3. 3. International Journal of Advanced Research in Engineering and Technology (IJARET), ISSN0976 – 6480(Print), ISSN 0976 – 6499(Online) Volume 4, Issue 3, April (2013), © IAEME245Table 1: A 3-Bit Binary to Thermometer CodeDecimalBinary Thermometer Codeb2 b1 b0 d6 d5 d4 d3 d2 d1 d0012345670 0 00 0 10 1 00 1 11 0 01 0 11 1 01 1 10 0 0 0 0 0 00 0 0 0 0 0 10 0 0 0 0 1 10 0 0 0 1 1 10 0 0 1 1 1 10 0 1 1 1 1 10 1 1 1 1 1 11 1 1 1 1 1 1A Thermometer based DAC is not a minimal representation, since a binary weighted DACrequires only N digital inputs and Thermometer based DAC needs 2Ndigital input values. This leadsto an additional hardware requirement, of a binary to thermometer code converter. However, athermometer based converter does have advantages of low DNL errors, guaranteed monotonicity, andreduced glitching noise when compared to its binary counterpart [4].2.1 Thermometer Based DACA method to realize a D/A converter with the use of a thermometer code input is to build 2N-1equal-sized resistors and switches attached to the virtual ground of an opamp, as shown in figure 2.Figure 2 - Thermometer Code based Resistor DAC [4]Many DAC architectures use matched references, amplifiers and switches to perform signalconversion. DAC references are typically voltages or currents generated by matched components,such as resistors, transistors, and capacitors. These component values will differ from their designvalues due to fabrication process variations and temperature gradients across the circuit. Thesevariations, or mismatch errors, cause inaccurate output levels such that the DAC’s output containsharmonic distortion.2.2 Integral Non Linearity(INL) And Differential Non Linearity(DNL)The component mismatch problem further leads to non linearity errors called INL and DNL.INL error is described as the deviation, of an actual transfer function from a straight line joining theend points of the output. DNL error is defined as the difference between the converter’s ideal codewidths and the converter’s actual code widths. Figure 3 shows the maximum INL and DNL of a non-ideal three bit DAC.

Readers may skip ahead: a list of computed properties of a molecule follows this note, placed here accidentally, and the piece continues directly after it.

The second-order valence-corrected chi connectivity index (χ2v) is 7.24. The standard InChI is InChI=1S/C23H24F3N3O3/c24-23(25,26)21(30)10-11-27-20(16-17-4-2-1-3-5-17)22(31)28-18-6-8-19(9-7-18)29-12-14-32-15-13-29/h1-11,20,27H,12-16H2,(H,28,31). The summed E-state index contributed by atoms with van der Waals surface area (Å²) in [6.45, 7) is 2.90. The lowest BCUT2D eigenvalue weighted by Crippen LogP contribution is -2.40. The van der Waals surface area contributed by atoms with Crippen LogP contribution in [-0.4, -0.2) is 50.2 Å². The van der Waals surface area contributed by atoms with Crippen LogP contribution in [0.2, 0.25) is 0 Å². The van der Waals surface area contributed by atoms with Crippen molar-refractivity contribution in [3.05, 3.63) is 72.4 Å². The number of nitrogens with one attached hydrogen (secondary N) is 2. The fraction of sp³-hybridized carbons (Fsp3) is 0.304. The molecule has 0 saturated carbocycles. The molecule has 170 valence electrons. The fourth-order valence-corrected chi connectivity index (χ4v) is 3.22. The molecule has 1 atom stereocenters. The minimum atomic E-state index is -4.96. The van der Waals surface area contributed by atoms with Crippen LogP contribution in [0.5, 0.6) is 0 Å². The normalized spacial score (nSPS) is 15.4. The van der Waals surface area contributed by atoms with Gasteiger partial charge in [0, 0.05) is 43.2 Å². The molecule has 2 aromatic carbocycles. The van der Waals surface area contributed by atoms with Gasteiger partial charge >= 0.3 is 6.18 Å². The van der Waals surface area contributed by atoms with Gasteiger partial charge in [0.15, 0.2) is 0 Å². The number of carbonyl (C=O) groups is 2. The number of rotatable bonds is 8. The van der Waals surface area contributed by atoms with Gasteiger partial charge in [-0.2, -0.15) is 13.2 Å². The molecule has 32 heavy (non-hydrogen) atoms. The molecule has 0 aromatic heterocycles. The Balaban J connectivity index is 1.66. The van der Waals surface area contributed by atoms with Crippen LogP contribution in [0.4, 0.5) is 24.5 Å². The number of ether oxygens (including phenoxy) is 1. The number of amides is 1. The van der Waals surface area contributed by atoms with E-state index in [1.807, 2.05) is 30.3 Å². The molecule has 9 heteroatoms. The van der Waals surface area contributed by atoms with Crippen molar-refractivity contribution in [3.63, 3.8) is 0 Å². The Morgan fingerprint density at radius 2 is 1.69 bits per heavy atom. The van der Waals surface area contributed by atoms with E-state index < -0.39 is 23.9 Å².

4. 4. International Journal of Advanced Research in Engineering and Technology (IJARET), ISSN0976 – 6480(Print), ISSN 0976 – 6499(Online) Volume 4, Issue 3, April (2013), © IAEME246Figure 3: INL and DNL – Nonlinearity for a Three bit DAC [4]3. DYNAMIC ELEMENT MATCHINGThermometer codes have a highest priority to select the first unit-element-U0 and lowestpriority to select the last one - U6. Since mismatches usually exist among all the unit elements, theINL and DNL errors increase in a unit-element DAC by such a selection process. This non linearityshould be reduced in order to achieve high accuracy. A Dynamic Element Matching (DEM) block istargeted towards reducing this mismatch error.3.1 Data Weighted Averaging (DWA)The data weighted averaging DEM algorithm rotates circuit elements at the maximumpossible rate while ensuring that each element is used the same number of times [11]. The circuitelements are selected sequentially from the array starting with the next available unused element. Thecircuit components are used at the maximum possible rate, causing the mismatch errors to sum to zeromore quickly. The output of thermometer DAC with DWA and without DWA, for similar inputs isshown in Table 2. It is clear that, without DWA U0 is most frequently used unit element and U6 is notused at all. Comparatively, DWA technique uses all unit elements with equally likely probability andleads to reduction in mismatch errors.Table 2: The DWA EncodingOutput withoutDWAOutput With DWADecimalinput4 3 1 5 4 3 1 5 0 2 6HexdecimalOutput0f 70 01 3e 0f 70 01 3e 3e 41 7eU(6) 0 0 0 0 0 1 0 0 0 1 1U(5) 0 0 0 0 0 1 0 1 1 0 1U(4) 0 0 0 1 0 1 0 1 1 0 1U(3) 1 0 0 1 1 0 0 1 1 0 1U(2) 1 1 0 1 1 0 0 1 1 0 1U(1) 1 1 0 1 1 0 0 1 1 0 1U(0) 1 1 1 1 1 0 1 0 0 1 03.2 The Inband Noise Tone Generation in DWA algorithmDWA uses the unit-element cyclically in order to make the long-term average use of each unitelement in the DAC the same. The power spectrum of mismatch errors at DAC output is given by [10](2)